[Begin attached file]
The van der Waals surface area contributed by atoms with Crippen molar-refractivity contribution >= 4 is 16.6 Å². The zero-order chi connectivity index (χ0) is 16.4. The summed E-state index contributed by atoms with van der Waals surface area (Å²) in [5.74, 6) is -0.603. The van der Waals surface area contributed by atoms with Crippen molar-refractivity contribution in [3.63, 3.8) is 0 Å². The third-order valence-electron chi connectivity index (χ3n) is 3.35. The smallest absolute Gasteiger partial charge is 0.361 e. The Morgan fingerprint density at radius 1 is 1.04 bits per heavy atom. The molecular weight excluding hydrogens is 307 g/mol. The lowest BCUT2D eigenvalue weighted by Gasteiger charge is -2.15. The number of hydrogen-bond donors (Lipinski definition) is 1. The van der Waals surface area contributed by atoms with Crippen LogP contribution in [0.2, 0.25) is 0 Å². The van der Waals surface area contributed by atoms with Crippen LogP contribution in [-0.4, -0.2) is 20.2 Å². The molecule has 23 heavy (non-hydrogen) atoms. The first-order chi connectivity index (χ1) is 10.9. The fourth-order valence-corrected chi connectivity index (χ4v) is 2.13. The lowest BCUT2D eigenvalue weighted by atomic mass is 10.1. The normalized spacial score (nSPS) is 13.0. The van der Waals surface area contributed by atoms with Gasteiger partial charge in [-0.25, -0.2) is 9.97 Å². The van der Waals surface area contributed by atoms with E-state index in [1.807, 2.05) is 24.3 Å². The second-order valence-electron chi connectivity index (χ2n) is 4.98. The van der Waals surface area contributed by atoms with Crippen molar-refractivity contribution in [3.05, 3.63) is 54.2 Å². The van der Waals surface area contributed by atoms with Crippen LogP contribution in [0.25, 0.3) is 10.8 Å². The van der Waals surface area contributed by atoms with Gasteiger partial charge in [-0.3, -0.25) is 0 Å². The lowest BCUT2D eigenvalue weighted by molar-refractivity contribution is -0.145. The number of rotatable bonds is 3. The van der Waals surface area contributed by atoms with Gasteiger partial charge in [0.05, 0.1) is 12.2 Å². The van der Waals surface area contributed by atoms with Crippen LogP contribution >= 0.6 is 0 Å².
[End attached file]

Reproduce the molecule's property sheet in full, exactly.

The van der Waals surface area contributed by atoms with Crippen molar-refractivity contribution >= 4 is 16.6 Å². The zero-order chi connectivity index (χ0) is 16.4. The summed E-state index contributed by atoms with van der Waals surface area (Å²) in [5.74, 6) is -0.603. The van der Waals surface area contributed by atoms with Crippen molar-refractivity contribution in [3.63, 3.8) is 0 Å². The third-order valence-electron chi connectivity index (χ3n) is 3.35. The smallest absolute Gasteiger partial charge is 0.361 e. The Morgan fingerprint density at radius 1 is 1.04 bits per heavy atom. The molecular weight excluding hydrogens is 307 g/mol. The lowest BCUT2D eigenvalue weighted by Gasteiger charge is -2.15. The number of hydrogen-bond donors (Lipinski definition) is 1. The van der Waals surface area contributed by atoms with Crippen LogP contribution in [0.2, 0.25) is 0 Å². The van der Waals surface area contributed by atoms with Crippen LogP contribution in [-0.4, -0.2) is 20.2 Å². The molecule has 23 heavy (non-hydrogen) atoms. The first-order chi connectivity index (χ1) is 10.9. The fourth-order valence-corrected chi connectivity index (χ4v) is 2.13. The lowest BCUT2D eigenvalue weighted by atomic mass is 10.1. The normalized spacial score (nSPS) is 13.0. The van der Waals surface area contributed by atoms with Gasteiger partial charge in [-0.25, -0.2) is 9.97 Å². The van der Waals surface area contributed by atoms with E-state index in [1.807, 2.05) is 24.3 Å². The second-order valence-electron chi connectivity index (χ2n) is 4.98. The van der Waals surface area contributed by atoms with Crippen molar-refractivity contribution in [3.05, 3.63) is 54.2 Å². The van der Waals surface area contributed by atoms with Crippen LogP contribution in [0.25, 0.3) is 10.8 Å². The van der Waals surface area contributed by atoms with Gasteiger partial charge in [-0.3, -0.25) is 0 Å². The lowest BCUT2D eigenvalue weighted by molar-refractivity contribution is -0.145. The number of rotatable bonds is 3. The van der Waals surface area contributed by atoms with Gasteiger partial charge in [0.05, 0.1) is 12.2 Å². The van der Waals surface area contributed by atoms with Crippen LogP contribution >= 0.6 is 0 Å².